Vertebral Compression Fracture

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A vertebral compression fracture is a fracture that affects the bones of the spine, referred to as vertebrae.

While any person may experience this fracture, those with osteoporosis are commonly affected. In fact, about 750,000 people per year who have osteoporosis experience this injury.

Learning more about how this fracture affects patients and the treatment options ensure that people are informed.

Possible Complications

It is important to seek prompt treatment to reduce the risk of complications. Knowing the symptoms can help people to determine when they might have a vertebral compression fracture. When this injury occurs, the following symptoms are possible:

  • Back pain that comes on suddenly
  • When lying on the back, the pain intensity decreases
  • Eventual height loss
  • When walking or standing, the pain intensity increases
  • Limited spinal mobility
  • Eventual disability and deformity
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There is the risk of complications with vertebral compression fractures. These may include:

  • Kyphosis
  • Segmental instability
  • Neurological complications

Kyphosis can cause rounding in the thoracic spine, which is in the mid-back. It occurs due to the front of the spinal vertebrae wedging and collapsing. In the most severe cases, the pain can be debilitating. It could lead to compression of the lungs, heart and intestines.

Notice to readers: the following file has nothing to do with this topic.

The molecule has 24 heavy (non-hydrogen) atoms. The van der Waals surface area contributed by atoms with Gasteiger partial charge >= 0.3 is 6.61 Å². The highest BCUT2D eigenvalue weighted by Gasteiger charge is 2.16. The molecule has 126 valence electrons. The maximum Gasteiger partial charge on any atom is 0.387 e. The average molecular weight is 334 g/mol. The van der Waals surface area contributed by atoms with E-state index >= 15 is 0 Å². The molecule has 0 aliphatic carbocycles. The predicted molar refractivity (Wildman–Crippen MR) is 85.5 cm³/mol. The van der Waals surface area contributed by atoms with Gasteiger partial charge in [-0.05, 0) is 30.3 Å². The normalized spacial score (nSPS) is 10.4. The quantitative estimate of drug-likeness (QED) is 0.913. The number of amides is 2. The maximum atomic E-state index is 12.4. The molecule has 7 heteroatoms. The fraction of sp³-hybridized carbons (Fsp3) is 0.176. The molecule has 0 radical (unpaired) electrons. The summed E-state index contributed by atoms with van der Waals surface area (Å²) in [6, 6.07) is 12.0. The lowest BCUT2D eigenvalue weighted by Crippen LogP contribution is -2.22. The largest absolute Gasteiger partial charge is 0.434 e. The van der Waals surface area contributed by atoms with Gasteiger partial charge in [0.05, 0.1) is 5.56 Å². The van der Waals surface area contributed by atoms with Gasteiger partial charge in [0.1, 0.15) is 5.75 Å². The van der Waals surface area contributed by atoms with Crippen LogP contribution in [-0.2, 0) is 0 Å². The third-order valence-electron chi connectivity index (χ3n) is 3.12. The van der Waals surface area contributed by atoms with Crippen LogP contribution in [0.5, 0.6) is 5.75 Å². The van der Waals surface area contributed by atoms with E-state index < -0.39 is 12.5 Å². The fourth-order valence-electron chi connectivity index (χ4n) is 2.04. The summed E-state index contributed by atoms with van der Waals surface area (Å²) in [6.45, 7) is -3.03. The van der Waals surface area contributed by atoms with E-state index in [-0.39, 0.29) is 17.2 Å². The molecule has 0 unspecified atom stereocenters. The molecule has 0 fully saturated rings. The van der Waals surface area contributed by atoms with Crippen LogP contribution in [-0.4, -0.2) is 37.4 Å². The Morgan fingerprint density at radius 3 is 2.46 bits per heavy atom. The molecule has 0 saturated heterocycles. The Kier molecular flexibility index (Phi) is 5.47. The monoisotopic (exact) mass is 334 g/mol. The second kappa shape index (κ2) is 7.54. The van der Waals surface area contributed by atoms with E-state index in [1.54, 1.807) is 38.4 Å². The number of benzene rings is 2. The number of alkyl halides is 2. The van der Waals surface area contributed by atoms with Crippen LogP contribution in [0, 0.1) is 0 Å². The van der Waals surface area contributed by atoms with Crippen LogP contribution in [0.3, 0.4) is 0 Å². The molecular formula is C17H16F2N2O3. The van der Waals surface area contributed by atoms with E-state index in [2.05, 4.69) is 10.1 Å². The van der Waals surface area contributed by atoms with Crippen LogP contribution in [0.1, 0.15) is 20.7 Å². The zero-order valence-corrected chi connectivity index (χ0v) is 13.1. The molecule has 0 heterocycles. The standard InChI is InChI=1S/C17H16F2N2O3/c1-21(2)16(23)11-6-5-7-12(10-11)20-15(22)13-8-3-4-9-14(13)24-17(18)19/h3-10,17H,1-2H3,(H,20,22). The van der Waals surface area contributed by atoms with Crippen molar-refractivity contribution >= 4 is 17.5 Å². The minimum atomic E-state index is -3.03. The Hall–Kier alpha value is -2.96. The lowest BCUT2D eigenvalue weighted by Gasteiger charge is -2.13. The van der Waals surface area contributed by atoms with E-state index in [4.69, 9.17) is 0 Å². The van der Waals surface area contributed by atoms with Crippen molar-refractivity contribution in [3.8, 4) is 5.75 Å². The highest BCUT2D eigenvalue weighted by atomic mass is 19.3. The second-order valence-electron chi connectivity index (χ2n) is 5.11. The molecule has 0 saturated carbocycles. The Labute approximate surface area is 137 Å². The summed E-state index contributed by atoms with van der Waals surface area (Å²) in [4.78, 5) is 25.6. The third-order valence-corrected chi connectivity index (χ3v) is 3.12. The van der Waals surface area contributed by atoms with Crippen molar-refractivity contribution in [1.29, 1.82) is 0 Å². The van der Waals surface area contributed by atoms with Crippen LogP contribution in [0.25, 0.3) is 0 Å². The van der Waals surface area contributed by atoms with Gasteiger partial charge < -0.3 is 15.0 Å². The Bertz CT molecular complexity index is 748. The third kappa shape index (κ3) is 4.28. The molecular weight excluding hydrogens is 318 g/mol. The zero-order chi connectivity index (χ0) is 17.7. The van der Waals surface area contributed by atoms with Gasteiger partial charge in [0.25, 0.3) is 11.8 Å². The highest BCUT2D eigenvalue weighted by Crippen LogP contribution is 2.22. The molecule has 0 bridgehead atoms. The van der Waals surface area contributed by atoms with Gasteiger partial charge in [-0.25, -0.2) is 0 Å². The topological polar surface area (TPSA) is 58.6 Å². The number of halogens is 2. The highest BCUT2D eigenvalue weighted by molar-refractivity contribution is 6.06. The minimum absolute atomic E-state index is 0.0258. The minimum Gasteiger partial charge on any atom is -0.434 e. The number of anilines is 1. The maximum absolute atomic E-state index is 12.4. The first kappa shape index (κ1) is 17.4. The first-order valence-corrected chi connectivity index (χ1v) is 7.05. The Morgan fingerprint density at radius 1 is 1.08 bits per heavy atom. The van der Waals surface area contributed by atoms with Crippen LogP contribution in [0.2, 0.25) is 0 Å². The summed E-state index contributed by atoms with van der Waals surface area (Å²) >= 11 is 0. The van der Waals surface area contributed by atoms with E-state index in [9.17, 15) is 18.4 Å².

Segmental instability occurs when a vertebra collapses by more than half due to a fracture. The segments of the spine work in unison to allow for movement, spinal support and weight bearing. If a segment collapses or deteriorates, this can impair daily activities and cause pain.

This injury may result in neurological complications in some cases. This can occur if the fractured area compresses spinal nerves or the spinal cord.

Treatment Options

When a vertebral compression fracture is diagnosed, the doctor may recommend bed rest. This is typically only done for a short time. Prolonged inactivity is typically not something that doctors suggest. Once the patient comes off of bed rest, their doctor will let them know about any activity restrictions they should adhere to.

Since this injury can cause pain, medications are often prescribed. For the short period of acute pain following the injury, doctors might prescribe muscle relaxers and narcotic pain medicines. Once the acute pain subsides, it is typically suggested that patients use acetaminophen or a non-steroidal anti-inflammatory drug to decrease their discomfort.

Back bracing is another treatment option. This helps to reduce pain by limiting the motion of the spine while the fracture heals.

If these measures do not help the patient to heal, there are surgical procedures that might be considered. The first is called a vertebroplasty. This involve injecting a special acrylic bone cement into any vertebrae that have collapsed. This can stabilize the fracture.

Prior to injecting the cement, a kyphoplasty might be performed if the patient is experiencing kyphosis. This helps to alleviate pain and restore spinal configuration and shape.

Vertebral compression fractures are not uncommon. Those who suspect they may have one should not hesitate to talk to a doctor to get an accurate diagnosis.